It wasn't always ready-made mash, I just got lazy and into bad habits.
I have happy memories of food from childhood, and that is why it was so important for me to get into the kitchen and get cooking good food for my own child (and eventually, children, when my son came along too!)
Actually, I was a nightmare fussy eater as a child.
Not a created fussy eater, as those who have never parented a fussy eater seem to believe- a bona fide born fussy eater. I wouldn't eat cheese, butter (or anything with butter on or in), I wouldn't drink milk (I used to often secretly give my carton of free milk at school to a boy called Ian who loved milk- thanks Ian!). Perhaps this can be explained by the fact I have since had a child with a proper intolerance to dairy (more about this in a later blog), and I have since been told be dieticians/ consultants that there is probably a hereditary element- I avoided it because it didn't agree with me. I also didn't like chips (what child will not eat chips?), Roasted veg, mushrooms, certain types of bread, anything oily, and many others I can't even remember.
I would, however, happily eat raw cauliflower, brocolli, raw potato (?), sit and munch half a cucumber, a whole giant tomato, and a whole range of herbs and pickles.
My Polish Grandfather (my Dzadzio) had a big influence on my food preferences, and I recall from a young age watching him make pickled herrings, bigos (bacon and cabbage stew basically), various jams, things like pigs trotter jelly (to be eaten with vinegar, I must admit that is one I didn't try), and this really clever thing with boiled eggs which involved halving the shell, mashing the egg in a bowl with parsley I think?, Pressing the mixture back into the halves of the shell, covering with breadcrumbs and frying. And numerous other things- he used to tend to the herbs and vegetables in his garden, and I recall picking and eating parsley, dill, lemon mint and chives to our hearts content.
My Nana also had a way of getting me to try foods- and I use some of her recipes which have been handed down. I have happy memories of staying at Nana and Dzadzio's house, and lots of them involve yummy food. Nana or Dzadzio would give us some money to buy penny sweets from the shop across the road. One day my cousin and I bought £1 of strawberry bootlaces (at 1p each) and tied them up and trailed them all around their bungalow!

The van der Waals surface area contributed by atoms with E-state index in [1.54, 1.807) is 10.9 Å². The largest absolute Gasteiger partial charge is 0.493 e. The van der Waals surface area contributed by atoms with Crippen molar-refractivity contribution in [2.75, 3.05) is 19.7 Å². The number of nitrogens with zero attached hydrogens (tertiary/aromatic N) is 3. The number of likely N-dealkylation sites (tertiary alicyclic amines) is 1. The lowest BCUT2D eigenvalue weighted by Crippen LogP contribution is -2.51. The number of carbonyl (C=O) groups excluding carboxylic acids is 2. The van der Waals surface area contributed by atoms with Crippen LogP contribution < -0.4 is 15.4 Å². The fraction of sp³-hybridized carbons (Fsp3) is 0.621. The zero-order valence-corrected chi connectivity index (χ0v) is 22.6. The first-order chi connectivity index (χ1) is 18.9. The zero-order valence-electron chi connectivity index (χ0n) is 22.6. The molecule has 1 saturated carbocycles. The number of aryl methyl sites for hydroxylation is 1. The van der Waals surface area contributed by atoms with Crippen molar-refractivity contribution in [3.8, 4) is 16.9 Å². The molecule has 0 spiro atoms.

I remember going to visit my Nanny and Grandad, and the house always smelled of cooking, delicious smells. Sunday roast was legendary. There were always treats to be had and one Christmas, the advent calendar had a mini chocolate bar in each window, which as you can imagine, was magical!
Dad always liked to cook, and he showed me how to make a good fry-up (which he learnt from his Nan who had a cafe for the lorry drivers). I remember dad cooking steak on a saturday, and it was delicious. Dad would enjoy cooking and make the sunday roast, or often do the food shopping. Mum was not so interested in cooking- she was more into baking when she had the chance- someone who could turn out a good fudge cake or mince pies at Christmas. Funnily enough, I really struggle with baking, and have had many a flat-cake disaster.
As a young teen, I recall experimenting in the kitchen, and I would often cook for the others in the house. I did a Mother's Day menu once for my Mum and Nana and it was 3-courses. I was really proud of it and wrote up a special menu.
My late teens were not a good time with food, body anxieties and fads took over, and then I rolled into my 20's with far too many socialising and work commitments, and suddenly food took a back seat, probably up until the year or so before I became pregnant with my daughter.
That was when I really started to think about what I was preparing in the kitchen. Add to this the fact that once I had given birth, and it was clear that I would not be returning to work, there was a budget to consider. That's where food economy came in- making a chicken last for 2 or 3 meals, but never compromising on taste. I learnt a lot and felt like I was stepping back in time, away from the processed foods so popular in the 1980's when I was a child, and from the fancy ready-meals of the late 1990's and beyond, and the takeaways of the early 00's, and back to how it was a long time ago.